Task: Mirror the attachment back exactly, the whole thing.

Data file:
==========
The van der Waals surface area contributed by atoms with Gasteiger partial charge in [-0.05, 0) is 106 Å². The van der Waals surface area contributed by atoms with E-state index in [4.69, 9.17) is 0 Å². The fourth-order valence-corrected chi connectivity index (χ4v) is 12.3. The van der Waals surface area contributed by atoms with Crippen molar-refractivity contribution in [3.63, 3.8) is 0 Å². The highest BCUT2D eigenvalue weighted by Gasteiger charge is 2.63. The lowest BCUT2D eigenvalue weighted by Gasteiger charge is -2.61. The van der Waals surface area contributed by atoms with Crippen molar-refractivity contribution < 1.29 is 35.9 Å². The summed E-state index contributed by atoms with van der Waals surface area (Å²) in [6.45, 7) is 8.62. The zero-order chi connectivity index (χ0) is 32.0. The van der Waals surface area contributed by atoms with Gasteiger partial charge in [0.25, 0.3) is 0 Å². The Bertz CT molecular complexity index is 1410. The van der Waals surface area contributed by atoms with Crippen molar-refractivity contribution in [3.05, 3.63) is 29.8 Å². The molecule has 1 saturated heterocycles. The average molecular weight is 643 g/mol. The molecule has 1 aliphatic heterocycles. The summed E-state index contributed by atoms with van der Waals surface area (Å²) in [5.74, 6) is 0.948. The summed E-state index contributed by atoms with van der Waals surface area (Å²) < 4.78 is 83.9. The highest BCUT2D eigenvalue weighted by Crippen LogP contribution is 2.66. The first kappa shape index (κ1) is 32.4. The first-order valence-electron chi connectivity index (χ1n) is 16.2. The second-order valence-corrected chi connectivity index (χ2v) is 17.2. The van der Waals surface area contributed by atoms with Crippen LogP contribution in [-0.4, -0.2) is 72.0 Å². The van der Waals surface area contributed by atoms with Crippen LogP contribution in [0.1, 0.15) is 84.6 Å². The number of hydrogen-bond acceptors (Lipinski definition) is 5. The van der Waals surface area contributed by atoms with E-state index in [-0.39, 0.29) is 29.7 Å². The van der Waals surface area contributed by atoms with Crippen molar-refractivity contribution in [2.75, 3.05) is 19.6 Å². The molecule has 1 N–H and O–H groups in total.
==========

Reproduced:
The van der Waals surface area contributed by atoms with Gasteiger partial charge in [-0.05, 0) is 106 Å². The van der Waals surface area contributed by atoms with E-state index in [4.69, 9.17) is 0 Å². The fourth-order valence-corrected chi connectivity index (χ4v) is 12.3. The van der Waals surface area contributed by atoms with Crippen molar-refractivity contribution in [3.63, 3.8) is 0 Å². The highest BCUT2D eigenvalue weighted by Gasteiger charge is 2.63. The lowest BCUT2D eigenvalue weighted by Gasteiger charge is -2.61. The van der Waals surface area contributed by atoms with Crippen molar-refractivity contribution < 1.29 is 35.9 Å². The summed E-state index contributed by atoms with van der Waals surface area (Å²) in [6.45, 7) is 8.62. The zero-order chi connectivity index (χ0) is 32.0. The van der Waals surface area contributed by atoms with Gasteiger partial charge in [0.25, 0.3) is 0 Å². The Bertz CT molecular complexity index is 1410. The van der Waals surface area contributed by atoms with Crippen molar-refractivity contribution in [3.05, 3.63) is 29.8 Å². The molecule has 1 saturated heterocycles. The average molecular weight is 643 g/mol. The molecule has 1 aliphatic heterocycles. The summed E-state index contributed by atoms with van der Waals surface area (Å²) in [5.74, 6) is 0.948. The summed E-state index contributed by atoms with van der Waals surface area (Å²) < 4.78 is 83.9. The highest BCUT2D eigenvalue weighted by Crippen LogP contribution is 2.66. The first kappa shape index (κ1) is 32.4. The first-order valence-electron chi connectivity index (χ1n) is 16.2. The second-order valence-corrected chi connectivity index (χ2v) is 17.2. The van der Waals surface area contributed by atoms with Crippen LogP contribution in [-0.4, -0.2) is 72.0 Å². The van der Waals surface area contributed by atoms with Crippen LogP contribution in [0.1, 0.15) is 84.6 Å². The number of hydrogen-bond acceptors (Lipinski definition) is 5. The van der Waals surface area contributed by atoms with E-state index in [-0.39, 0.29) is 29.7 Å². The van der Waals surface area contributed by atoms with Crippen molar-refractivity contribution in [2.75, 3.05) is 19.6 Å². The molecule has 1 N–H and O–H groups in total.